To Knit the Net of Relations Tightly and Clearly and Visibly
Every human being is a strand in a web of connections. The first web is genealogical, an unavoidable and geometric regression of ancestors that, in some way, overlaps the ancestors of everyone else. The next is of acquaintances, a web that functions similarly but which is much less ordered and unpredictable. Plenty of other webs exist as well, such as webs of ideas. We are all tied together, whether we want to be or not.
And Roy Arenella, mailartist, is a node on many many webs and continues to find ways to tie me to new webs. After moving a few years ago to Greenwich (pronounced "Green Witch") in Washington County, New York, he has met just about everyone in his small town. This has allowed him to develop ties through him to people I know: David Greenberger (of Duplex Planet and NPR commentating fame), Gary Saretzky (the archivist for Monmouth County, New Jersey), Al Cormier (the Village of Salem historian), and, most recently, to Art Reinhart (who works with me at the New York State Archives).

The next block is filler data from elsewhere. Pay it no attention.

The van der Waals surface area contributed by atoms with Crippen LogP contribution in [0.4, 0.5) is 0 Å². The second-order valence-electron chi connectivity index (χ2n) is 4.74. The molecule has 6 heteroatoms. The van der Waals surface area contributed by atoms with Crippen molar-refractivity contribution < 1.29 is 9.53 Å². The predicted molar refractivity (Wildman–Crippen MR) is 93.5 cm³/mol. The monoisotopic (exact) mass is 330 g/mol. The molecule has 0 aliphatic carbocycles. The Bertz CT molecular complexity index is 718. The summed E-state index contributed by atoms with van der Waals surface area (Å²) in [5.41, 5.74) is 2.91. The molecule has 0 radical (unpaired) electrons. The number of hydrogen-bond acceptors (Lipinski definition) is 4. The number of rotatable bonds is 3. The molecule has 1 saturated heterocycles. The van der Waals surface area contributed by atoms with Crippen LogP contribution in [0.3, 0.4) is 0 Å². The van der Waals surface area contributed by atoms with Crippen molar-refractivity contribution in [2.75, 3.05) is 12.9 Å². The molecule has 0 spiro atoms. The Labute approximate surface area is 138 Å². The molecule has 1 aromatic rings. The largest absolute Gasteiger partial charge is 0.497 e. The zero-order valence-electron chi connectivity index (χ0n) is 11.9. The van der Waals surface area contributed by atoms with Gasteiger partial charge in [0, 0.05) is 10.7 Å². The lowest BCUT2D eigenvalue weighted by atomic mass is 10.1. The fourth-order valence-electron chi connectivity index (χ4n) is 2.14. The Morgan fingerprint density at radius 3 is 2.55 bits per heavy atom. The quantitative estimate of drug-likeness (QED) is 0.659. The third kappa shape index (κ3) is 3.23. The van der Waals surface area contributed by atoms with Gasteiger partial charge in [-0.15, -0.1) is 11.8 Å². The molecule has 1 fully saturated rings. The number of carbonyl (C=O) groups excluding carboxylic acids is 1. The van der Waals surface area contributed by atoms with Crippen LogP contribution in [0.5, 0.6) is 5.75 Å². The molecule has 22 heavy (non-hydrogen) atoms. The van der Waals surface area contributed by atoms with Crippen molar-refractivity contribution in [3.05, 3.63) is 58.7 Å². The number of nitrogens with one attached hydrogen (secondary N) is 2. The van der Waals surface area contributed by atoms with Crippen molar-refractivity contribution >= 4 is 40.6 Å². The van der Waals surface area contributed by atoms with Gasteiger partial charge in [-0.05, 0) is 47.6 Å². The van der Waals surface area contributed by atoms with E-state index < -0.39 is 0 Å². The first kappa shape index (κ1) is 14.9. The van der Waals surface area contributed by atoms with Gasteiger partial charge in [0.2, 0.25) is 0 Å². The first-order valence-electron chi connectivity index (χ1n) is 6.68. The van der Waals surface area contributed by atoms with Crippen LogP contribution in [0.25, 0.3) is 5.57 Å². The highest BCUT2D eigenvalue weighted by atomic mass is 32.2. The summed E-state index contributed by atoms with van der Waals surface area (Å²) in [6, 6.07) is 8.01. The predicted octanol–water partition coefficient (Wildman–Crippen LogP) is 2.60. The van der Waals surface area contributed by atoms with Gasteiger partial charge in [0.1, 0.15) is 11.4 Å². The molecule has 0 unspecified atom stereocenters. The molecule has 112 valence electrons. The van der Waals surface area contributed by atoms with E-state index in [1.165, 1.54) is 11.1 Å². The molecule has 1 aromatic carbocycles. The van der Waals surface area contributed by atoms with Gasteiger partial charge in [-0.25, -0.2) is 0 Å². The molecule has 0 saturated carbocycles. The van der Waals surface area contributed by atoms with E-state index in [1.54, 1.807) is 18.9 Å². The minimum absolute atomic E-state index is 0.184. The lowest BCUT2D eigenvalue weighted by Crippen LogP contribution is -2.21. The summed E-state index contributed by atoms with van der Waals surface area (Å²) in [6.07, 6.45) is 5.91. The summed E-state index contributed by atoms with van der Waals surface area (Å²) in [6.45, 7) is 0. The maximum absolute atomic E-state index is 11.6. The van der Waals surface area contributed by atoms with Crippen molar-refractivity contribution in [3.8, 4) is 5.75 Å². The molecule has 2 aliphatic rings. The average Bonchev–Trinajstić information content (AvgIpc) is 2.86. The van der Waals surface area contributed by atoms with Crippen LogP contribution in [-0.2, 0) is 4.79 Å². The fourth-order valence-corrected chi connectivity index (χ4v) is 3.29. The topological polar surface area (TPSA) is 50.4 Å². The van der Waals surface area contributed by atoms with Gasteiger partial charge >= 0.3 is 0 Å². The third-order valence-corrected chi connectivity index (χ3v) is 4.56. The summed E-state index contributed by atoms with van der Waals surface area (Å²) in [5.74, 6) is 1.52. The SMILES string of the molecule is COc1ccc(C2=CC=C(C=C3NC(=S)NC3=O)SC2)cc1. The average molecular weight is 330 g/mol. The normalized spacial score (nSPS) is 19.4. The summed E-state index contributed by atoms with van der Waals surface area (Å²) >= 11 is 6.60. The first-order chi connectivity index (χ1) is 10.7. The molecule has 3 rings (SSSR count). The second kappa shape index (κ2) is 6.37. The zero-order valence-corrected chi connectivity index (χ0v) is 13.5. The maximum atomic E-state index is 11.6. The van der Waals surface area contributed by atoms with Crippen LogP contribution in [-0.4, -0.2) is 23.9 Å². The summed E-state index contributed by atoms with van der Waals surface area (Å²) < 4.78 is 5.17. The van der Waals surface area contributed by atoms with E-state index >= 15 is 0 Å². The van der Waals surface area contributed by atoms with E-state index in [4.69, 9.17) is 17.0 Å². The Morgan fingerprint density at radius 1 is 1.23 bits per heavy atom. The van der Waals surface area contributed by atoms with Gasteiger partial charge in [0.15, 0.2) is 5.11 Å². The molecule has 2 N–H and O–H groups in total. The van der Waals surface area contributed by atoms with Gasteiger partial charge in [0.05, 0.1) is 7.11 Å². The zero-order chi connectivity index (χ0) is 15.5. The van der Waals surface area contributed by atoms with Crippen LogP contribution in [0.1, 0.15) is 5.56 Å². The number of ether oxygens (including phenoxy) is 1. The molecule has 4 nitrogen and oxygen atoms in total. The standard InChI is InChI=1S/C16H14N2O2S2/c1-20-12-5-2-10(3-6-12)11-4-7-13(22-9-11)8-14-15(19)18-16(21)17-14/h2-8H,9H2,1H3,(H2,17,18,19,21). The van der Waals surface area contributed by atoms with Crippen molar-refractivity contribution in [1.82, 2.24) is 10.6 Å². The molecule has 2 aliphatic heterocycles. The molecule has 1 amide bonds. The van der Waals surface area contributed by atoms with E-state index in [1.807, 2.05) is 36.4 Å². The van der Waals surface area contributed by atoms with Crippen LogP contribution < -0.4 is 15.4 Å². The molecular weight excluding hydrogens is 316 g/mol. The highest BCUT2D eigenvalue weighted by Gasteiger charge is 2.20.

Roy met Art recently, and sent him a card, asking Art to give it to me briefly so as make the quote that entitles this entry "active in practice." And so Art has, and so I've completed the web and documented it. Let me point out some of the art of this card to Art. First, the blue web he has stamped on the card. Second, the two unscanned stamps he's added to it: one commemorating the National Archives (since Art and I both work at an archives) and one one John Trumbull, American Artist (because Roy sent the card to Art and wrote about art on the card).
un violon d'ingres